Given: The State of Florida will assess every property insurance policyholder if Citizens Property Insurance Corp. cannot pay all of its claims from its reserve. Assessments are the last resort for the state-run insurer of last resort. Citizens will not fold unless (or until) the Legislature says it will fold.
Now, if a private insurance company had the same problem of not being able to meet its claims obligations, it would exhaust its reinsurance and close up shop. Faster than you could say "Hurricane of the Century," that company would hightail it out of the Florida property insurance market. At that point, the Florida Insurance Guaranty Association would step in, paying the claims that the private insurance company did not cover in part or in full.
FIGA will not run out of money, because the state can go back to the rest of the property insurers doing business in Florida and demand more money -- that is, the state can assess those companies the same way the state can assess policyholders to cover Citizens' losses. The companies can then pass their losses on to their policyholders by increasing their rates. To misquote the Hal David and Burt Bacharach song, "The insurance world is a circle, without a beginning, and nobody knows where it really ends."
Legislators continue to sing a different tune when it comes to Citizens, with lyrics closer to gospel favorites than movie soundtracks. Policymakers continue to cry for Citizens to let its policyholders go, lest a catastrophic storm wipe out the reserve and all of the state's insureds get slammed with a catastrophic assessment. Moving Citizens policyholders to private insurers would stabilize the market here and spare the state a whole lot of pain and expense.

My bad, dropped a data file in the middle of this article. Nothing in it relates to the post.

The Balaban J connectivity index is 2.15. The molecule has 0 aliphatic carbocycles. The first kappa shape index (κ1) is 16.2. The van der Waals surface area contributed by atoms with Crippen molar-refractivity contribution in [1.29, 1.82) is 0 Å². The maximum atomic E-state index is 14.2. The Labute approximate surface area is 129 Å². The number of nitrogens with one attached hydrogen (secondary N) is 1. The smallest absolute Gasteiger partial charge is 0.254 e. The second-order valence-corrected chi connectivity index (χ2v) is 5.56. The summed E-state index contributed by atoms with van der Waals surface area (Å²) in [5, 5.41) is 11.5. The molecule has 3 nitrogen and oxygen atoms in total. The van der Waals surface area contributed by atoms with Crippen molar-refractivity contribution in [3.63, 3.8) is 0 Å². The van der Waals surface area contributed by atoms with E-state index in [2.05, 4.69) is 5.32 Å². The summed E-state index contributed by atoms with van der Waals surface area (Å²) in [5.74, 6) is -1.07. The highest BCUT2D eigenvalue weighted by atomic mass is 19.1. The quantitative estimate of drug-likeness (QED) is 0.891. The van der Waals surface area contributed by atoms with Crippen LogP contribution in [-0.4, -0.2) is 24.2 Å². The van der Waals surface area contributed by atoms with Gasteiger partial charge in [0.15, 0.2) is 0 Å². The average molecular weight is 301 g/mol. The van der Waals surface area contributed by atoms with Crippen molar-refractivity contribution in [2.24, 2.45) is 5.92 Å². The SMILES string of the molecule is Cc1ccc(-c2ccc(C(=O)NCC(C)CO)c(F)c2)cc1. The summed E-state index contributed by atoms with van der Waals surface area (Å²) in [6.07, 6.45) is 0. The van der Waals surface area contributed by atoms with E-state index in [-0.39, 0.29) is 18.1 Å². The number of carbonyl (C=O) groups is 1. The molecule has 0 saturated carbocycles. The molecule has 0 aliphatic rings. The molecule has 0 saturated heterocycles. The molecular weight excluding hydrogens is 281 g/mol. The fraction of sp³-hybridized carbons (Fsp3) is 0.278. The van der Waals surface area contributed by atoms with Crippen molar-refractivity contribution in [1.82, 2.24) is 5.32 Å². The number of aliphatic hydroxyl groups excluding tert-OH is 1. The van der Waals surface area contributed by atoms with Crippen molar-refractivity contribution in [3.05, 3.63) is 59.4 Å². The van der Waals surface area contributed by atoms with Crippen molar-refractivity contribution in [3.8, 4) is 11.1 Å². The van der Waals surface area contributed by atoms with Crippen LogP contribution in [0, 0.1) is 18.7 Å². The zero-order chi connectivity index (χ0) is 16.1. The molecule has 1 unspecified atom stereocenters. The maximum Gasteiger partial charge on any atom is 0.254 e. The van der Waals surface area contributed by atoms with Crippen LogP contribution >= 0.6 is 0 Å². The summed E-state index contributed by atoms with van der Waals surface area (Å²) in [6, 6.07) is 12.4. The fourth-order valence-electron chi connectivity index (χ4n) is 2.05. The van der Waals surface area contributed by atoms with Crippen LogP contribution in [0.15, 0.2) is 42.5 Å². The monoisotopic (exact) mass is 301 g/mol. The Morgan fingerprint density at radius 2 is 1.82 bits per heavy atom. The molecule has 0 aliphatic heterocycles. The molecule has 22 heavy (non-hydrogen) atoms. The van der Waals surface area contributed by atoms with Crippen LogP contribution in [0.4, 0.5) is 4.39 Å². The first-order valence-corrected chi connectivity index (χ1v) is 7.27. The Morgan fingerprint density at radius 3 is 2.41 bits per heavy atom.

The Florida Insurance Consumer Advocate's office issued and quickly retracted a report last year that suggested a different reality. Given the financial condition of Citizens at the time, and given the overall condition of private insurers, Citizens would likely survive a 25-year storm but a handful of private insurance companies would not.
If those insurance companies failed, FIGA would end up with a $200 million liability. Citizens, on the other hand, would cover the losses without an additional assessment. The report's conclusion was that moving policies from Citizens to private insurers would actually be riskier for Florida's policyholders and insurance market.
The Office of Insurance Regulation did not support the report's findings -- "erroneous" was the word used in its statements -- pointing out that there are so many unknowns, especially with data from insurance companies based in other states, that the data in the report is unreliable. The OIG added that accurate predictions of assessments aren't really possible.
For the Palm Beach Post, the specter of private insurance companies closing their doors is still a more imminent threat. Since 2010, Florida has lost 14 insurers to insolvency. And, while FIGA attempts to collect what it can from their liquidated assets, the fact remains that FIGA did levy an assessment in 2012 -- as it did in 2006, 2007 and 2009. Citizens has only asked for rate increases.
So, lawmakers and policy wonks and insurance insiders and consumer advocates will probably never resolve their differences. In Florida, the insurance debate is a circle, without a beginning....
Source: Palm Beach Post, "Shrinking Citizens still leaves ratepayers on the hook," Charles Elmore, Feb. 10, 2013
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